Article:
INTRODUCTION

Several authors have described the difficulties inherent in conducting research using elderly subjects (Gift, 1987; Kovach, 1989, Minte, 1981; Sexton, 1983; Uman, 1990). These difficulties have an impact on the reliability, internal validity, and external validity of gerontological nursing research. This article will examine the factors to be considered when planning or critiquing research using elderly subjects. The classic works by Campbell and Stanley (1963), Cook and Campbell (1979), and Nunnally (1978) serve as a basis for discussion.

Reliability is the extent to which a tool or research procedure tests a concept without measurement error (Nunnally, 1978). Several factors affect the reliability of data gathered in research on the aged (Figure 1). For example, presbyopia, retinal atrophy, cataracts, and glaucoma cause decreased visual acuity, affecting the ability to read instructions on questionnaires (Burnside, 1988; Gift, 1987). Additionally, poor hearing due to inner ear atrophy can reduce the ability of potential subjects to understand explanations about research projects or to respond accurately to interview questions.

Reliability can also be influenced by fatigue and discomfort. Elderly subjects may not be able to sit through a long session of data collection. Muscle atrophy, joint calcification, decreased circulation to coronary arteries, a decrease in the force of the heart, dry conjunctiva, hypothyroidism, and a decrease in fat cells all contribute to fatigue and discomfort (Burnside, 1988). The number of sweat glands declines with aging, resulting in inefficient body temperature regulation.

Due to neurological and metabolic changes, older people often have difficulty understanding the purpose of a research project or making appropriate responses. They tend to be concrete thinkers, and although intellectual capabilities normally do not decline, the elderly may be unable to screen out irrelevant information (Gift, 1987).

To improve the reliability of measurement procedures, research material should be simple and wellorganized, and the study should be carefully explained to subjects. Short, simple sentences and words are more likely to elicit the appropriate response (Sexton, 1983). Questionnaires printed with a clear, large font on buff-colored nonglare paper are more readable. Research activities that are as brief and simple as possible will prevent fatigue and discomfort (Sexton, 1983). Well-padded chairs and a comfortable room temperature are also recommended.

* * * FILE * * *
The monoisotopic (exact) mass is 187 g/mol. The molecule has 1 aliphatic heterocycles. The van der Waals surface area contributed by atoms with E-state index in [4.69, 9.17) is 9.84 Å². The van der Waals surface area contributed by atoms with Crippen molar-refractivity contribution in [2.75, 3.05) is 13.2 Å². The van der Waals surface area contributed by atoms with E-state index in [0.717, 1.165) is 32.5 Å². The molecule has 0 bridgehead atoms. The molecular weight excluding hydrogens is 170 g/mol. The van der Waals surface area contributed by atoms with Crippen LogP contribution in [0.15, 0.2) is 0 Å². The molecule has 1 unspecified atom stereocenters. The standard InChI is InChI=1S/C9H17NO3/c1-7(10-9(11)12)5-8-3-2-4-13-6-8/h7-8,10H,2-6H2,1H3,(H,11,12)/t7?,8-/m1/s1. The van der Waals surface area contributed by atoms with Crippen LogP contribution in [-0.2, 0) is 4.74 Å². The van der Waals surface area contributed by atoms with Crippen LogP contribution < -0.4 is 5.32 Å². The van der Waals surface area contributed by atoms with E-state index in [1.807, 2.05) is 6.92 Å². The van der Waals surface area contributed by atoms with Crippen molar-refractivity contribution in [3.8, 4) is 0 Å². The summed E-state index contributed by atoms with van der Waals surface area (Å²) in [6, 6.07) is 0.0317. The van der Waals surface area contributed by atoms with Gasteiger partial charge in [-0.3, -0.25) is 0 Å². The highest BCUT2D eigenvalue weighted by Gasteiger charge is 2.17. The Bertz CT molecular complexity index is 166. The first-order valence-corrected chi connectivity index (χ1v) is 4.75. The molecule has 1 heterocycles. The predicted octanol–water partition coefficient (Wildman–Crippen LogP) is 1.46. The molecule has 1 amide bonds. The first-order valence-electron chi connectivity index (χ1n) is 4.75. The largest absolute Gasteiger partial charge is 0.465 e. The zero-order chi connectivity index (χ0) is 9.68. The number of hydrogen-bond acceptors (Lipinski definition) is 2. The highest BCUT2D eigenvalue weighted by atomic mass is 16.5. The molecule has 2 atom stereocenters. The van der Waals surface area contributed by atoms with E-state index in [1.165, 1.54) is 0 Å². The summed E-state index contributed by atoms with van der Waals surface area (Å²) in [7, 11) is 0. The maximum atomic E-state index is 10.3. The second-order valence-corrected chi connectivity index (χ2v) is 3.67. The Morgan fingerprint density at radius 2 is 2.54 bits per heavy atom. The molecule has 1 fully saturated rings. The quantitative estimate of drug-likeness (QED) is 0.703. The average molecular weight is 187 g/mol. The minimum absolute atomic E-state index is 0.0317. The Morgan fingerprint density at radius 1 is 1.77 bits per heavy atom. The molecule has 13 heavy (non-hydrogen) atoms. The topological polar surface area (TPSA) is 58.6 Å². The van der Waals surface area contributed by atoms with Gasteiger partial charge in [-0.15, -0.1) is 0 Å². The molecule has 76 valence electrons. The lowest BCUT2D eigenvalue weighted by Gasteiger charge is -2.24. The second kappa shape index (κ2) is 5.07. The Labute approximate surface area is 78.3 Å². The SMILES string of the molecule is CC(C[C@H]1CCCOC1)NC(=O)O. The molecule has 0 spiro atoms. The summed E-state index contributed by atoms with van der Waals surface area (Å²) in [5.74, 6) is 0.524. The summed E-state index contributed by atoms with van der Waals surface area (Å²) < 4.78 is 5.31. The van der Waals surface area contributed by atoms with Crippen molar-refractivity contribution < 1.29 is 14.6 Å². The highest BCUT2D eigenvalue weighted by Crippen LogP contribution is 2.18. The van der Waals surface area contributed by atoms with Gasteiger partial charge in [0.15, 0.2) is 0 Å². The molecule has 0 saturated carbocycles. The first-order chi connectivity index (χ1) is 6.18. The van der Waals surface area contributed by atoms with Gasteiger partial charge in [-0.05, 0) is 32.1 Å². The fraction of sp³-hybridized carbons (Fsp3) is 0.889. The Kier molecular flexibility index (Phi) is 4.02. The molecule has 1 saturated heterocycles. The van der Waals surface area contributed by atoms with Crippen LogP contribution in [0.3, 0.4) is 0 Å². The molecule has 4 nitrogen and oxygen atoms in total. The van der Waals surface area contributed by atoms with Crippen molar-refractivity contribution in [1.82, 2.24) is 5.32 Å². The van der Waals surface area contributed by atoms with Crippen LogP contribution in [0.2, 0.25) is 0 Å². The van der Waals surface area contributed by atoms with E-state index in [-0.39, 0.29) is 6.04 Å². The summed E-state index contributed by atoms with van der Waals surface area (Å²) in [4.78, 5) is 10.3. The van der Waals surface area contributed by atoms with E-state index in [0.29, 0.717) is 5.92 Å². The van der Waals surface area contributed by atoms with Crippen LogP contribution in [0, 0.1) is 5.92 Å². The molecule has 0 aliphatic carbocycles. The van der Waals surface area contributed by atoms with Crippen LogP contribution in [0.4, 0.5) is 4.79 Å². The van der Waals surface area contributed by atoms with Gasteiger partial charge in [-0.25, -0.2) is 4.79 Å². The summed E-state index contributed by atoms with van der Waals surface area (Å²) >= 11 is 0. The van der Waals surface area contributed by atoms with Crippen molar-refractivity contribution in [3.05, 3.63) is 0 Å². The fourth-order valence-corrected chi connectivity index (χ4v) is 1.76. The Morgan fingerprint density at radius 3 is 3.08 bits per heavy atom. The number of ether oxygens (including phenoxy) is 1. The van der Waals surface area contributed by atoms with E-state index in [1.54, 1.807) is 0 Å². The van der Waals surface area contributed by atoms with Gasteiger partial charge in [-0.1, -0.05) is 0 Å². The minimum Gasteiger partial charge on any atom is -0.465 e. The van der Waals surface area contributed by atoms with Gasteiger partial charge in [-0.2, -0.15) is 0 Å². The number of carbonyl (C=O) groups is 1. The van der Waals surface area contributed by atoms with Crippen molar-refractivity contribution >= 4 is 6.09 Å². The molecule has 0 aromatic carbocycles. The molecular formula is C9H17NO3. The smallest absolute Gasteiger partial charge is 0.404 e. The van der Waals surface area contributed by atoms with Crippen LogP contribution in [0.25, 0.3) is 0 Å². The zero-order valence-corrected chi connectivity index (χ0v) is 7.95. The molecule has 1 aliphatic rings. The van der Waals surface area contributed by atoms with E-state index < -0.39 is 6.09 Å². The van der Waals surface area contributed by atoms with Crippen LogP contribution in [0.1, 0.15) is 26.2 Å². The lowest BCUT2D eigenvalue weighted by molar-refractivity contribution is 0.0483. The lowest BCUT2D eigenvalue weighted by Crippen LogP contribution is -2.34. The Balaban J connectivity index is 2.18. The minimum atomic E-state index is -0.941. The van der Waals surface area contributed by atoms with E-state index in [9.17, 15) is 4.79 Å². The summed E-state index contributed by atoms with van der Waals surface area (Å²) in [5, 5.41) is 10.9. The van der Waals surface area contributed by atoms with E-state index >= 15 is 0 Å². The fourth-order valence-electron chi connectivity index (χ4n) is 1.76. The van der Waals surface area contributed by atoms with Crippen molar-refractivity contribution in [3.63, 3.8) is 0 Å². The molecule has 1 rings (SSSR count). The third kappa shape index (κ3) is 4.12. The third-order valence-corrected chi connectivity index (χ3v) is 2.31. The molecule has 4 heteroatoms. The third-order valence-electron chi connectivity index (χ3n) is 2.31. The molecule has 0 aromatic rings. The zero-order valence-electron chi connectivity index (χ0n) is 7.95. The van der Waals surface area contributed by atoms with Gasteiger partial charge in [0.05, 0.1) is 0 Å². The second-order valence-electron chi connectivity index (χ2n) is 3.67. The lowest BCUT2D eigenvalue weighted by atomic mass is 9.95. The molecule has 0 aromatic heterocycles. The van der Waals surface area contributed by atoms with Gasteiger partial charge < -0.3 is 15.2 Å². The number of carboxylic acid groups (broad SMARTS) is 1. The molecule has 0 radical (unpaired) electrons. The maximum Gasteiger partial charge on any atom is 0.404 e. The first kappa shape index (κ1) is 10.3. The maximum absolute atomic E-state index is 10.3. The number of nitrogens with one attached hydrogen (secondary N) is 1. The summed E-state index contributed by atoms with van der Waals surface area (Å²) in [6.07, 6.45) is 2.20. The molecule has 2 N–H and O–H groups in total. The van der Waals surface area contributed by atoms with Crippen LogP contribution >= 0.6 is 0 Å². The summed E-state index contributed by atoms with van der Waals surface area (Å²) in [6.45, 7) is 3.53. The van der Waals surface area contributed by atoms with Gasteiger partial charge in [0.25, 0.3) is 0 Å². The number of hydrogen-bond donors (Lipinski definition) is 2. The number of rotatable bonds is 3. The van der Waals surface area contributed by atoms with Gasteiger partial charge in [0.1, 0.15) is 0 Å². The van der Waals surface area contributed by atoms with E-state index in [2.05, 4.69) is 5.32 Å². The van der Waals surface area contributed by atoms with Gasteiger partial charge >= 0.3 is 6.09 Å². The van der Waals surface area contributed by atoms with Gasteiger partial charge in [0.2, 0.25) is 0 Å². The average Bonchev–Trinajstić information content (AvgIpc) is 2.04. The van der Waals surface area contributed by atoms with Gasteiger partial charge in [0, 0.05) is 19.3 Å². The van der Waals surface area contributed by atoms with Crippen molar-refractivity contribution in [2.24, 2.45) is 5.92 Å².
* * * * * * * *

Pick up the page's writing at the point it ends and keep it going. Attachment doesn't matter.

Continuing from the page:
Table

FIGURE 1 PHYSICAL CHANGES INAOIHG WITH USf ARCH IMPLICATIONS FIGURE 2

FIGURE 1 PHYSICAL CHANGES INAOIHG WITH USf ARCH IMPLICATIONS FIGURE 2

Table

FIGURE 1 PHYSICAL CHANGES INAOIHG WITH USf ARCH IMPLICATIONS FIGURE 2

FIGURE 1 PHYSICAL CHANGES INAOIHG WITH USf ARCH IMPLICATIONS FIGURE 2

Subjects who are hard of hearing require special handling. The researcher should sit at the side on which the subject's hearing is better, maintain eye contact, and speak clearly in low tones (Gift, 1987). Butler and Lewis also suggest the use of both written and oral instructions (Butler, 1982).

When working directly with elderly research subjects, the environment should be as free of distractions as possible (Gift, 1987). If a psychomotor skill is involved in the project, an adequate amount of time to complete the task is necessary to prevent subjects from feeling threatened by the testing situation.

All of these suggestions are recommended because the changes common in the aged affect the reliability of data collection. Internal and external validity are also important in gerontological nursing research (Figure 2).

Table

THPMATS TO INTERNAL AND EXTEPNAL VALIDITY WITH SUGGESTIONS FOR RESEARCH DESIGN

THPMATS TO INTERNAL AND EXTEPNAL VALIDITY WITH SUGGESTIONS FOR RESEARCH DESIGN

INTERNALVAUDfIY

Internal validity is the extent to which it is possible to infer that an intervention results in an observed difference, or that a subject's performance on a dependent measure results from the effects of an independent measure (Cook, 1979). Statistical conclusion validity (the ability of the researcher to draw conclusions based on the data gathered) is an important facet of internal validity.